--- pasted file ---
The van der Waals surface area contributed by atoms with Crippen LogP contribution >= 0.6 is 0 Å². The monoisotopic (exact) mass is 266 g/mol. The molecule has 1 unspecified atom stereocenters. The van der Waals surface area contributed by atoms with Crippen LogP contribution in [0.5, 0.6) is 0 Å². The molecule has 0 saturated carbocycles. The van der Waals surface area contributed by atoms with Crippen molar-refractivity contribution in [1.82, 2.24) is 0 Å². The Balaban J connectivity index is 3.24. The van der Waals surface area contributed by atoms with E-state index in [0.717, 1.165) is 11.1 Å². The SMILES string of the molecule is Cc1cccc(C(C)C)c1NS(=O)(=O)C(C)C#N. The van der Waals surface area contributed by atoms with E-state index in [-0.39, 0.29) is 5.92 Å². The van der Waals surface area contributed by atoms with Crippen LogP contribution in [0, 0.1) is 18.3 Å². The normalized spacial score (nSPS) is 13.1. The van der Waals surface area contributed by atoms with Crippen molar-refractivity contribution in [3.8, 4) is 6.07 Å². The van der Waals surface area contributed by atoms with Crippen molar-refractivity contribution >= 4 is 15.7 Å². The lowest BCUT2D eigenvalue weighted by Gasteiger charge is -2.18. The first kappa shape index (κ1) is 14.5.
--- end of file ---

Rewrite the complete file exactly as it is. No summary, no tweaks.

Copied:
The van der Waals surface area contributed by atoms with Crippen LogP contribution >= 0.6 is 0 Å². The monoisotopic (exact) mass is 266 g/mol. The molecule has 1 unspecified atom stereocenters. The van der Waals surface area contributed by atoms with Crippen LogP contribution in [0.5, 0.6) is 0 Å². The molecule has 0 saturated carbocycles. The van der Waals surface area contributed by atoms with Crippen molar-refractivity contribution in [1.82, 2.24) is 0 Å². The Balaban J connectivity index is 3.24. The van der Waals surface area contributed by atoms with E-state index in [0.717, 1.165) is 11.1 Å². The SMILES string of the molecule is Cc1cccc(C(C)C)c1NS(=O)(=O)C(C)C#N. The van der Waals surface area contributed by atoms with E-state index in [-0.39, 0.29) is 5.92 Å². The van der Waals surface area contributed by atoms with Crippen LogP contribution in [0, 0.1) is 18.3 Å². The normalized spacial score (nSPS) is 13.1. The van der Waals surface area contributed by atoms with Crippen molar-refractivity contribution in [3.8, 4) is 6.07 Å². The van der Waals surface area contributed by atoms with Crippen molar-refractivity contribution >= 4 is 15.7 Å². The lowest BCUT2D eigenvalue weighted by Gasteiger charge is -2.18. The first kappa shape index (κ1) is 14.5.